On Linux, sigwaitinfo() is a library function implemented on top of

       The glibc wrapper functions for sigwaitinfo() and sigtimedwait()
       silently ignore attempts to wait for the two real-time signals that
       are used internally by the NPTL threading implementation.  See
       nptl(7) for details.

       The original Linux system call was named sigtimedwait().  However,
       with the addition of real-time signals in Linux 2.2, the fixed-size,
       32-bit sigset_t type supported by that system call was no longer fit
       for purpose.  Consequently, a new system call, rt_sigtimedwait(), was
       added to support an enlarged sigset_t type.  The new system call
       takes a fourth argument, size_t sigsetsize, which specifies the size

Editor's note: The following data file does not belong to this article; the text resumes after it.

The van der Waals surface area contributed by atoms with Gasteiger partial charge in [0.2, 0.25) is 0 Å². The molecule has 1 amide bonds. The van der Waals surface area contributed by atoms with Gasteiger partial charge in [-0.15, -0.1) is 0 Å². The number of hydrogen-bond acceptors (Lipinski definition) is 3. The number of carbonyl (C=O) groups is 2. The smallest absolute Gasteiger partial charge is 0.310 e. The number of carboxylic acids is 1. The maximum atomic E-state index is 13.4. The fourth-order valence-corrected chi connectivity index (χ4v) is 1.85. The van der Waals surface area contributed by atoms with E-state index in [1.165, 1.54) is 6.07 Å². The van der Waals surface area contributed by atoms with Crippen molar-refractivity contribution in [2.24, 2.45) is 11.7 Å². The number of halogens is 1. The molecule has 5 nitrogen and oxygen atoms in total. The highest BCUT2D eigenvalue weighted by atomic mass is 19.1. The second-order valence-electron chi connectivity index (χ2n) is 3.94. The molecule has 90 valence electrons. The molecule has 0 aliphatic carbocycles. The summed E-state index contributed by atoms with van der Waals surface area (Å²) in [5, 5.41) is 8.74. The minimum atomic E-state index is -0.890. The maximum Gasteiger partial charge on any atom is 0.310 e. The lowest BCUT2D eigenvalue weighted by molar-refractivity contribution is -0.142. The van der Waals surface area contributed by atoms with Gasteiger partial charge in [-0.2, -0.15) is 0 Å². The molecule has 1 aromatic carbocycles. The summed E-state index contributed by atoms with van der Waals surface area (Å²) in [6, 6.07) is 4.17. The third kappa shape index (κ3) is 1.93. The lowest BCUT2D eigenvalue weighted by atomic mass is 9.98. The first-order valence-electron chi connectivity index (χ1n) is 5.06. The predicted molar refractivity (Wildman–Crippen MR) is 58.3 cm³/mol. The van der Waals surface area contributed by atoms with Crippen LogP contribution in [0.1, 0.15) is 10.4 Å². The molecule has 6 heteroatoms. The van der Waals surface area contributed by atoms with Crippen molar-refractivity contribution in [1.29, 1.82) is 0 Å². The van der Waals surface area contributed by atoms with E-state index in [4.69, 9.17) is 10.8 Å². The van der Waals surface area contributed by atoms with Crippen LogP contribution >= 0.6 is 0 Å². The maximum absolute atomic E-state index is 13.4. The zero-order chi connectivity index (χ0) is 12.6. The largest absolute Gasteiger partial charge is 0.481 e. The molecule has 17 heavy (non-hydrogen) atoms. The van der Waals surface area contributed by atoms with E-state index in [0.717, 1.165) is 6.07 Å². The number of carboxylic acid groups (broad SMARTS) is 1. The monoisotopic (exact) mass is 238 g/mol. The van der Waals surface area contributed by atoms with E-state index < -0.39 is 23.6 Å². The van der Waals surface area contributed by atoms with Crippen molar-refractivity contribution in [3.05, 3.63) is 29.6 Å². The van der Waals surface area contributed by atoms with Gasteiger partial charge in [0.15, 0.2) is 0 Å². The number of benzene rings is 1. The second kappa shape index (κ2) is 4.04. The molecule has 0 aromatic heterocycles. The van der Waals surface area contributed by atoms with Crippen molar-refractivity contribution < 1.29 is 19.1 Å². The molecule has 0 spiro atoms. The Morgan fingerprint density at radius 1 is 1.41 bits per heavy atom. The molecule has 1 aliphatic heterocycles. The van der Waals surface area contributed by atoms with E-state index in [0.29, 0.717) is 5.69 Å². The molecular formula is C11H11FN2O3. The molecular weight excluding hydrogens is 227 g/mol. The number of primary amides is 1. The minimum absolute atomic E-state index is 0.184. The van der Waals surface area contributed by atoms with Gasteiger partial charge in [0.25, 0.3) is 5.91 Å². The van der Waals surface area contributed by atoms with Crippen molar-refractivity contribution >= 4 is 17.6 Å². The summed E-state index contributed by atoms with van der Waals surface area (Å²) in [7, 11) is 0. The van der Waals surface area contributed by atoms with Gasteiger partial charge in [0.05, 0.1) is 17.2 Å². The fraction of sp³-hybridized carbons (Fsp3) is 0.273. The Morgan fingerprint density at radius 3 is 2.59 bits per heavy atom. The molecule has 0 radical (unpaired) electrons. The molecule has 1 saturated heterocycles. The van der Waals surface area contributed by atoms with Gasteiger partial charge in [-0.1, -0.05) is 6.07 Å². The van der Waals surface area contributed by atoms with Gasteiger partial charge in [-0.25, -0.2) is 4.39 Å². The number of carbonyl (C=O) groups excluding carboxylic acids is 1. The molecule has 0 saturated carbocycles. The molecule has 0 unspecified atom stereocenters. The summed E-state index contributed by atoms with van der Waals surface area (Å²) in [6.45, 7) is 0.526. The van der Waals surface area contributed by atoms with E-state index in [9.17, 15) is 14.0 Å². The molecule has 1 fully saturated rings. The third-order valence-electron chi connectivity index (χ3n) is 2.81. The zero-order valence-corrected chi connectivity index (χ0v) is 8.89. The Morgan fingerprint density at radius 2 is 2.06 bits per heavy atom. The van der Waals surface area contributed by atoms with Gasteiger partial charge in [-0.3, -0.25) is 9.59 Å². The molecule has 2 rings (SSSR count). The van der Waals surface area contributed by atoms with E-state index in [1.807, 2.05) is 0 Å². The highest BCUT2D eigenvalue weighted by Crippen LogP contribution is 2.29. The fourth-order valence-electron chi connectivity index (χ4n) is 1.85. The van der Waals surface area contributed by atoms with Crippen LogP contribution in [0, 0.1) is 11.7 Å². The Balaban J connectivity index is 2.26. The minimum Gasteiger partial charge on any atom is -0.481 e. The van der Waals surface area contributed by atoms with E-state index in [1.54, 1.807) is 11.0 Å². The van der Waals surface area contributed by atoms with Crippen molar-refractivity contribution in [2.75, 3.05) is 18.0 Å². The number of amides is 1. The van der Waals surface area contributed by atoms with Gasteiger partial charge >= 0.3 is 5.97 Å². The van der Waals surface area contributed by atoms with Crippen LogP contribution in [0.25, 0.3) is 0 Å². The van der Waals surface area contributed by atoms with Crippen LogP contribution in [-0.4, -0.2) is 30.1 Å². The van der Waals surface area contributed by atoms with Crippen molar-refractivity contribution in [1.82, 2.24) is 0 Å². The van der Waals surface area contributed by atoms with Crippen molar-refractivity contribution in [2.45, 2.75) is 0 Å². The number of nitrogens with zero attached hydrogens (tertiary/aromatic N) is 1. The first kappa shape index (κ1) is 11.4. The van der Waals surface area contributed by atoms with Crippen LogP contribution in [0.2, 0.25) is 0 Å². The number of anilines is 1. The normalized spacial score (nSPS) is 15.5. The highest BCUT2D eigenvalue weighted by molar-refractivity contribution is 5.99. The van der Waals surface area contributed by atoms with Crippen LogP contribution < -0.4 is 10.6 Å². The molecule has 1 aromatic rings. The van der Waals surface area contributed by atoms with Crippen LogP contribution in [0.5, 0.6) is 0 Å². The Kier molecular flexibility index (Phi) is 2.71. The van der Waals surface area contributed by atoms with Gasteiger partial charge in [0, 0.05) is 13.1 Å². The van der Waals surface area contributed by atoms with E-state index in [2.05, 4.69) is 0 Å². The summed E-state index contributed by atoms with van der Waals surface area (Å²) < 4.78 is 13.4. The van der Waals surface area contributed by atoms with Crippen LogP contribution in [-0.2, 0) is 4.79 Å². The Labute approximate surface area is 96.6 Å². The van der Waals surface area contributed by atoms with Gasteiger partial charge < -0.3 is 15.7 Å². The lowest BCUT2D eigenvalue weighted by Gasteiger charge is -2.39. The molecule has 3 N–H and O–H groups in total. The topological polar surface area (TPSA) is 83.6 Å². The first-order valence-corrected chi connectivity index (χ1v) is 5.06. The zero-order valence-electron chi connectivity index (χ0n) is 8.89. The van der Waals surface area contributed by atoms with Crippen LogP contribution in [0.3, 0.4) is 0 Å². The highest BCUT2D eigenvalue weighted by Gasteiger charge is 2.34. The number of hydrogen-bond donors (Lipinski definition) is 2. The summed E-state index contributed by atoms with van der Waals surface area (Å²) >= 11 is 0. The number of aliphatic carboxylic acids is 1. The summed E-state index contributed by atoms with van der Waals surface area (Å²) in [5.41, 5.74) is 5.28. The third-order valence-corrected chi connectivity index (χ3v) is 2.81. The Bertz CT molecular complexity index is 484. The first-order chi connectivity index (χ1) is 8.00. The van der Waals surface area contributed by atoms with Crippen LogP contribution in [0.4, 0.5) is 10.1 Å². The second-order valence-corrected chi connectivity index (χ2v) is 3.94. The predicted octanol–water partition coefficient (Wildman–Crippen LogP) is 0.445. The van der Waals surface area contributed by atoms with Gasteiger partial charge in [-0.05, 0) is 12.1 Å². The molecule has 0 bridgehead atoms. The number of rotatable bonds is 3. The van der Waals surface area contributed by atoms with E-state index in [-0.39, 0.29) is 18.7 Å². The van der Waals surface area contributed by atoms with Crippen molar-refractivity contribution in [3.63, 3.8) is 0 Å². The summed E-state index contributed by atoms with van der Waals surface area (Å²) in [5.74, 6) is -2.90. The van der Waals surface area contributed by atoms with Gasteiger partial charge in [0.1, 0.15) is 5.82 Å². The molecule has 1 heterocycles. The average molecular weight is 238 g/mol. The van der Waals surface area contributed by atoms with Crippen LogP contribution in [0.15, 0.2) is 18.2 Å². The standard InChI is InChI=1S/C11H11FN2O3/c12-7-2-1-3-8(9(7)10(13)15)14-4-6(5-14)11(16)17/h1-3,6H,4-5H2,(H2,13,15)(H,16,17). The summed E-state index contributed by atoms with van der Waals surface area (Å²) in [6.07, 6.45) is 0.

in bytes of the signal set in set.  This argument is currently
       required to have the value sizeof(sigset_t) (or the error EINVAL
       results).  The glibc sigtimedwait() wrapper function hides these
       details from us, transparently calling rt_sigtimedwait() when the
       kernel provides it.

SEE ALSO         top

       kill(2), sigaction(2), signal(2), signalfd(2), sigpending(2),
       sigprocmask(2), sigqueue(3), sigsetops(3), sigwait(3), signal(7),

COLOPHON         top

       This page is part of release 5.09 of the Linux man-pages project.  A
       description of the project, information about reporting bugs, and the
       latest version of this page, can be found at

Linux                            2017-09-15                   SIGWAITINFO(2)

Pages that refer to this page: sigqueue(3)sigwait(3)nptl(7)signal(7)time(7)